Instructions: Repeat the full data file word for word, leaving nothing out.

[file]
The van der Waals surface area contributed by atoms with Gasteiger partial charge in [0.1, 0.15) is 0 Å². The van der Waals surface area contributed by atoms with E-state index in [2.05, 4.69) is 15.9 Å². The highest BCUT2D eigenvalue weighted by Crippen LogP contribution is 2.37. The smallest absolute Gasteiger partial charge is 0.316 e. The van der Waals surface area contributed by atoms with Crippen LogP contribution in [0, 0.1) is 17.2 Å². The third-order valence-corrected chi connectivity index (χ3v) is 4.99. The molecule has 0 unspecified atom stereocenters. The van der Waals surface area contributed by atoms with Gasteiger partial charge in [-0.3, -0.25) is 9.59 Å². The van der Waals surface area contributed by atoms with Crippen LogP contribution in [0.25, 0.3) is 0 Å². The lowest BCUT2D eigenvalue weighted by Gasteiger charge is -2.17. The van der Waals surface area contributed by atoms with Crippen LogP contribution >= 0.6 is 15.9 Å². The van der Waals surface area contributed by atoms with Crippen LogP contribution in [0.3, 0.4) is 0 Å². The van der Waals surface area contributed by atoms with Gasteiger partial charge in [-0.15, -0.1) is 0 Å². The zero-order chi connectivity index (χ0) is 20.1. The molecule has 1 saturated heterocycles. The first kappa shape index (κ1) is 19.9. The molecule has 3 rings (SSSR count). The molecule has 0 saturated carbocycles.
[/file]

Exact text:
The van der Waals surface area contributed by atoms with Gasteiger partial charge in [0.1, 0.15) is 0 Å². The van der Waals surface area contributed by atoms with E-state index in [2.05, 4.69) is 15.9 Å². The highest BCUT2D eigenvalue weighted by Crippen LogP contribution is 2.37. The smallest absolute Gasteiger partial charge is 0.316 e. The van der Waals surface area contributed by atoms with Crippen LogP contribution in [0, 0.1) is 17.2 Å². The third-order valence-corrected chi connectivity index (χ3v) is 4.99. The molecule has 0 unspecified atom stereocenters. The van der Waals surface area contributed by atoms with Gasteiger partial charge in [-0.3, -0.25) is 9.59 Å². The van der Waals surface area contributed by atoms with Crippen LogP contribution in [0.25, 0.3) is 0 Å². The lowest BCUT2D eigenvalue weighted by Gasteiger charge is -2.17. The van der Waals surface area contributed by atoms with Crippen LogP contribution >= 0.6 is 15.9 Å². The van der Waals surface area contributed by atoms with Crippen LogP contribution in [0.3, 0.4) is 0 Å². The van der Waals surface area contributed by atoms with Gasteiger partial charge in [-0.15, -0.1) is 0 Å². The zero-order chi connectivity index (χ0) is 20.1. The molecule has 1 saturated heterocycles. The first kappa shape index (κ1) is 19.9. The molecule has 3 rings (SSSR count). The molecule has 0 saturated carbocycles.